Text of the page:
At age 23, Benjamin captured his first internationally recognized image: “Elements”. He focused on one fascinating section of a geothermal pool, where colorful minerals floated in a serpentine line on top of bright cobalt water. The resulting abstract fine art photo was a totally new genre for him. Comfortable with landscape, wildlife, and black-and-white photography, he recognized abstraction as an additional way to combine his skill and creative vision and engage people in the natural world. Though his hometown audience gave Elements a lukewarm reception, he understood the power of the piece. He submitted it to the Natural History Museum of London, which displayed it in 2006 and then included it in the European Wild Planet touring exhibit that was featured at the Olympic Games in 2012. Convinced of their power, Benjamin has since added numerous natural abstracts to his archive. By focusing on a few specific and distinguishing details of a subject, he simplifies nature and illuminates aspects that might otherwise go unnoticed.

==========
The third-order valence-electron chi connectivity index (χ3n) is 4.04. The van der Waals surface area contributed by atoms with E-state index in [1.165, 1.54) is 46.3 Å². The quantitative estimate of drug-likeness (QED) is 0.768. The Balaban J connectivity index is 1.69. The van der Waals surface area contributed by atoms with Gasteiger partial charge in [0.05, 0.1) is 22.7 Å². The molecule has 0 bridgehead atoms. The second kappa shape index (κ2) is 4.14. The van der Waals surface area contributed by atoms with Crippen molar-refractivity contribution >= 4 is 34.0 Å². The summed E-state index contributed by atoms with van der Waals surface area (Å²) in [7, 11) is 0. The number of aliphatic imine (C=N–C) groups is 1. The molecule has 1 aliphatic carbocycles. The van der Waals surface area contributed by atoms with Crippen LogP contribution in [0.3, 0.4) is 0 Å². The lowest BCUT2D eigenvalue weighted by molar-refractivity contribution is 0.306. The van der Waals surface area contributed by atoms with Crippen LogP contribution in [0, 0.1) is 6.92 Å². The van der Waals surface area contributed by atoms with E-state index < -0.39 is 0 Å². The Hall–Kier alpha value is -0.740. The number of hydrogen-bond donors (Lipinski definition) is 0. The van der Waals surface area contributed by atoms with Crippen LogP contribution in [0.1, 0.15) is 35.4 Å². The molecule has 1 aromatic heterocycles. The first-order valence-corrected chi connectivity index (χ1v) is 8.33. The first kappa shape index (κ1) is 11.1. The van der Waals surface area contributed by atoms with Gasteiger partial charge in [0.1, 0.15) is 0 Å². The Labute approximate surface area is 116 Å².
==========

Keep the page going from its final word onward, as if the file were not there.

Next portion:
“For me, there was always immense wonder in the details of nature—the ripples in a particular stream, the way the light bounced off the leaves of a tree. As I worked to portray the elements of nature I was passionate about, this new abstract category of images emerged slowly and organically. I was never really encouraged by friends or family when I produced one of my abstract images, but I continued anyway, so this very much became ‘my genre’ and ‘my passion.’”